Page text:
The Memorandum of Understanding (MoU) sees the tunnel as the next step after the Baltic-wide Rail Baltica railway project resulting in a Tallinn-Helsinki twin city creating completely new opportunities.
Travel times will be cut to just around 30 minutes
Right now, it takes about 2-3 hours to cross the Gulf of Finland with a ferry. A plane ride is quicker with only 30 minutes of flight time but when counting in the boarding, taxiing and deboarding, the whole process adds up to the time that is comparable to a ferry ride.
The Minister of Economic Affairs and Infrastructure Taavi Aas compares the time it takes to travel by train from Tallinn to Helsinki with a car ride from Tallinn to Keila, a small town near Estonia’s capital, both of which take around 30 minutes to complete. Thanks to that, he sees the tunnel bringing Helsinki as close to Tallinn as Keila is at the moment.
“This would create completely new opportunities for commuters who want to study or work in a neighbouring country, as well as for companies to find workforce, as the choice is simply wider due to the emerging twin city,” Aas added.
Aas sees that it will be normal for residents of Tallinn to go to Helsinki to attend a concert, exhibition or performance and also enjoy a lovely dinner there. The benefits of the tunnel and the twin city would transfer over to the greater area of Tallinn and Harju County, the county surrounding the capital, at large.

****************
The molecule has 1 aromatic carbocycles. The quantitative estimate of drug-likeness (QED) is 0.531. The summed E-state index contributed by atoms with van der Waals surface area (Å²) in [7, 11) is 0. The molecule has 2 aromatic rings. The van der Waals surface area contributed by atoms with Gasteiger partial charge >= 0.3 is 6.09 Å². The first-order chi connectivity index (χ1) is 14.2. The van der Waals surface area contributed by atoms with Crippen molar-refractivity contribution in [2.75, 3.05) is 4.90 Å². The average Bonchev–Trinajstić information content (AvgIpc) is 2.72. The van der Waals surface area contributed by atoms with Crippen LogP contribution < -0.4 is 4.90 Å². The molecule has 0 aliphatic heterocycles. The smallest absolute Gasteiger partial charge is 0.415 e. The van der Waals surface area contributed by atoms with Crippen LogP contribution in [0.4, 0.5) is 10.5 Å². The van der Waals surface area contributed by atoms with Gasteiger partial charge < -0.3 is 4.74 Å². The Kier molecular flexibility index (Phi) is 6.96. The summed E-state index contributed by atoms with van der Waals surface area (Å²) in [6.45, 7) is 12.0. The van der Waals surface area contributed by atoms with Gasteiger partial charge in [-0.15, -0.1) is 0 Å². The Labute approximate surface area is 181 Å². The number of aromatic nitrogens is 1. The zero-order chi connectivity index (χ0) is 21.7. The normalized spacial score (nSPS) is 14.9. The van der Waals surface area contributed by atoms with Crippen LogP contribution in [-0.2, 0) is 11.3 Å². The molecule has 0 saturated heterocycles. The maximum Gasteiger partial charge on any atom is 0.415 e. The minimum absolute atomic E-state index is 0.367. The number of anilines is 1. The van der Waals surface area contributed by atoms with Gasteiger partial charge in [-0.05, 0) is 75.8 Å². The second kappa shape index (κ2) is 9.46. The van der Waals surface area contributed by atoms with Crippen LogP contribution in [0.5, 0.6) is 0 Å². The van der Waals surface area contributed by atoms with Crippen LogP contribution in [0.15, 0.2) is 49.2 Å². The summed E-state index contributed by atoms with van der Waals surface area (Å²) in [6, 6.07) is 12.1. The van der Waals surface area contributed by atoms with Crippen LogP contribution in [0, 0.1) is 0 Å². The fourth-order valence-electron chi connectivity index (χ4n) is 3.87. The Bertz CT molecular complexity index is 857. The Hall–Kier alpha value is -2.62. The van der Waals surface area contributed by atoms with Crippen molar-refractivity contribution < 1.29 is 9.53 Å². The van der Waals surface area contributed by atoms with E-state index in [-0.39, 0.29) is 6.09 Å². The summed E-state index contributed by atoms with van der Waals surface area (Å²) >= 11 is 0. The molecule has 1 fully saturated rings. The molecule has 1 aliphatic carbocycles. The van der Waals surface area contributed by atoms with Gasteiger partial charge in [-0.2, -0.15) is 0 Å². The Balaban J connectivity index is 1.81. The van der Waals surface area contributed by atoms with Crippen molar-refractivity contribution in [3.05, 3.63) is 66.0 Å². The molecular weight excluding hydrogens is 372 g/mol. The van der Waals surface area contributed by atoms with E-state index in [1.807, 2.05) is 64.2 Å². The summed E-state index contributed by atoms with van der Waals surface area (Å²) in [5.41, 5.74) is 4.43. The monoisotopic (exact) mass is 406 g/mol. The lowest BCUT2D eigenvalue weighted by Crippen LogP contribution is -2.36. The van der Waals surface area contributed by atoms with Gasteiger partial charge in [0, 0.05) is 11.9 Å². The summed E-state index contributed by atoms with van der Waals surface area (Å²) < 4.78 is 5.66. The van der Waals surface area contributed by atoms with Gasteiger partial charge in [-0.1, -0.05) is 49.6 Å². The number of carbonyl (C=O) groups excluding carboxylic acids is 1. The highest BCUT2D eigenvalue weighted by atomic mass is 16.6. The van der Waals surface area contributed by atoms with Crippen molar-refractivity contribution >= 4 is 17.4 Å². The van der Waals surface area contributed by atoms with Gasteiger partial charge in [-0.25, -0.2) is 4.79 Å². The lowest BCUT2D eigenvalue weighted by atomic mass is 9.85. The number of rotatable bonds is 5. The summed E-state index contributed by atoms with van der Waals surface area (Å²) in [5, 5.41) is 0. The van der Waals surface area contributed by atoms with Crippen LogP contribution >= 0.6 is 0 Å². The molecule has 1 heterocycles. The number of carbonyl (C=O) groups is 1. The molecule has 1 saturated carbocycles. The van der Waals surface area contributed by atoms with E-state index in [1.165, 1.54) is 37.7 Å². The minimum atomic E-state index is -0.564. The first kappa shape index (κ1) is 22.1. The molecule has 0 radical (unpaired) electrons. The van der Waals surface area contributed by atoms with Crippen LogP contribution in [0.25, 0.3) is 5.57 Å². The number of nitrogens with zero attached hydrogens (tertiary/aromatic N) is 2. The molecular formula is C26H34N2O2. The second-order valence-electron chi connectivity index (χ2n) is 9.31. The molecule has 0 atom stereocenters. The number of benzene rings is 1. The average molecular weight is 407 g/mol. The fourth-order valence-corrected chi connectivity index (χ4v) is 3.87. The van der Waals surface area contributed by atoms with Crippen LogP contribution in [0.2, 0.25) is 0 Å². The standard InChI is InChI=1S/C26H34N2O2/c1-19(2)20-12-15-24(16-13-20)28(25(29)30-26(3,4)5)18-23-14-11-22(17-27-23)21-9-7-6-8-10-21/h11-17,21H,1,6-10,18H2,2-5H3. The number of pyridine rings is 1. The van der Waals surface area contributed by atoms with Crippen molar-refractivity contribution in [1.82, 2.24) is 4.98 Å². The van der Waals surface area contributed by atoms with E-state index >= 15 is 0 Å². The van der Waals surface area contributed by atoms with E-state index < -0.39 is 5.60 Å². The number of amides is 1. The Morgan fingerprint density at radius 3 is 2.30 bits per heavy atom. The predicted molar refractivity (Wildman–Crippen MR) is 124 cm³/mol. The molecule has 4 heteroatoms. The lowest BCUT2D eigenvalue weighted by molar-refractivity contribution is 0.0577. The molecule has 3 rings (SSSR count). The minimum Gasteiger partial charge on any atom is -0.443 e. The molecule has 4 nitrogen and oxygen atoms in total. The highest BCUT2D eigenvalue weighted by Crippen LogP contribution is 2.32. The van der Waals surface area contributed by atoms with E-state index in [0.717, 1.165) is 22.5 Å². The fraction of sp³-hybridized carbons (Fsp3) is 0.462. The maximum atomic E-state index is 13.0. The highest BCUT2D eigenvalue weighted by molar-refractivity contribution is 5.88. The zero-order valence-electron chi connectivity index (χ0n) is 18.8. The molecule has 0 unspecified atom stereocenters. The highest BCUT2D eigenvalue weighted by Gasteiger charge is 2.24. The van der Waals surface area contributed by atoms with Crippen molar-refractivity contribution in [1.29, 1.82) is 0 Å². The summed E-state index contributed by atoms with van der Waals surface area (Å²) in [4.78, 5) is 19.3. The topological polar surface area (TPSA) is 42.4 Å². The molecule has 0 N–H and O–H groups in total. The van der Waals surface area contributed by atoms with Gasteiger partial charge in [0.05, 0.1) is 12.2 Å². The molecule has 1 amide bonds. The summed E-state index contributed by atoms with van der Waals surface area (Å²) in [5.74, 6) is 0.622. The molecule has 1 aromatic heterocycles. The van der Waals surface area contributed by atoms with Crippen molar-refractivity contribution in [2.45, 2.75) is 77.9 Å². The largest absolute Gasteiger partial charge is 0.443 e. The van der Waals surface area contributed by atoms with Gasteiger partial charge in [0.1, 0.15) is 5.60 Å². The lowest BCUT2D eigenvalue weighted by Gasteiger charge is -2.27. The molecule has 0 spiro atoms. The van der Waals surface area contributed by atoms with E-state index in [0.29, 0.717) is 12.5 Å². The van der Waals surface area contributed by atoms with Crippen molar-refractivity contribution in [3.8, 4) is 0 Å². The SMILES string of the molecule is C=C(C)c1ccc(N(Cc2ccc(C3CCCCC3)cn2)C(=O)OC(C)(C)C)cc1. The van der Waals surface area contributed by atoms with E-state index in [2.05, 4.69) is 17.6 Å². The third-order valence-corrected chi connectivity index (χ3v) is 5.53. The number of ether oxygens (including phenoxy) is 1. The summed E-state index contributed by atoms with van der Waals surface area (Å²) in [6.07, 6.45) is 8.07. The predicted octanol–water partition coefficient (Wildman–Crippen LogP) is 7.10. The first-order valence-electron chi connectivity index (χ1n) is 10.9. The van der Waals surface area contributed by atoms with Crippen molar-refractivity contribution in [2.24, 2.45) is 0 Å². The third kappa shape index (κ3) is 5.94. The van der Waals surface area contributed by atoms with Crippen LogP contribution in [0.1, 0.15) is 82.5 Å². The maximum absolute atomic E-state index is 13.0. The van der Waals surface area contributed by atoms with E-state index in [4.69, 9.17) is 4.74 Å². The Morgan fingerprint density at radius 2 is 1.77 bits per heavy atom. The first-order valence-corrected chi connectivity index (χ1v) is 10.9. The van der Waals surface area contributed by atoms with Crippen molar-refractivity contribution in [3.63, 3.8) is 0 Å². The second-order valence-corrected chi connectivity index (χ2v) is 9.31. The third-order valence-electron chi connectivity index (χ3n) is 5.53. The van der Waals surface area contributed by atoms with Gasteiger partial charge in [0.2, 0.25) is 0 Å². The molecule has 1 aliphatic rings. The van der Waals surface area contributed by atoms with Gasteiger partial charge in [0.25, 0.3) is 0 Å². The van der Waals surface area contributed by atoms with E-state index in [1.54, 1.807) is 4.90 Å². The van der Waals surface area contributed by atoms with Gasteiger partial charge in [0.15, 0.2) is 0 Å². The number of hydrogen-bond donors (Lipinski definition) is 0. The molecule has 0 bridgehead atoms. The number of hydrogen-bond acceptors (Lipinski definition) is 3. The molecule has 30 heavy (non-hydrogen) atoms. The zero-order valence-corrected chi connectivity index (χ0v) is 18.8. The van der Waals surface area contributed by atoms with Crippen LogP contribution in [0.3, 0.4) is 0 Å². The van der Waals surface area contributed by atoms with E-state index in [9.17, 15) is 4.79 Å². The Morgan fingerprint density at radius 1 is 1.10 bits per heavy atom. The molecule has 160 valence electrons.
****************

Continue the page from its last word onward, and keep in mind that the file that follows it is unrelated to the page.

When will the hopes and dreams of many become a reality is a question that Aas admits he doesn’t know the answer to yet. Talks about a potential tunnel have been going on for quite a while now. In 2016 there was a national plan of Finland and Estonia named FinEst Link. The cost-benefit analysis, which was completed in 2018, estimated the time required for the construction of the Tallinn-Helsinki tunnel to be 15 years. Before that the environmental research needs to be finished and that would take around 5-6 years, said Aas.
The expected cost is around 13-20 billion euros. The cost depends heavily on which tunnel solution is chosen. The FinEst Link project analysed a tunnel solution with two train tunnels and one service tunnel.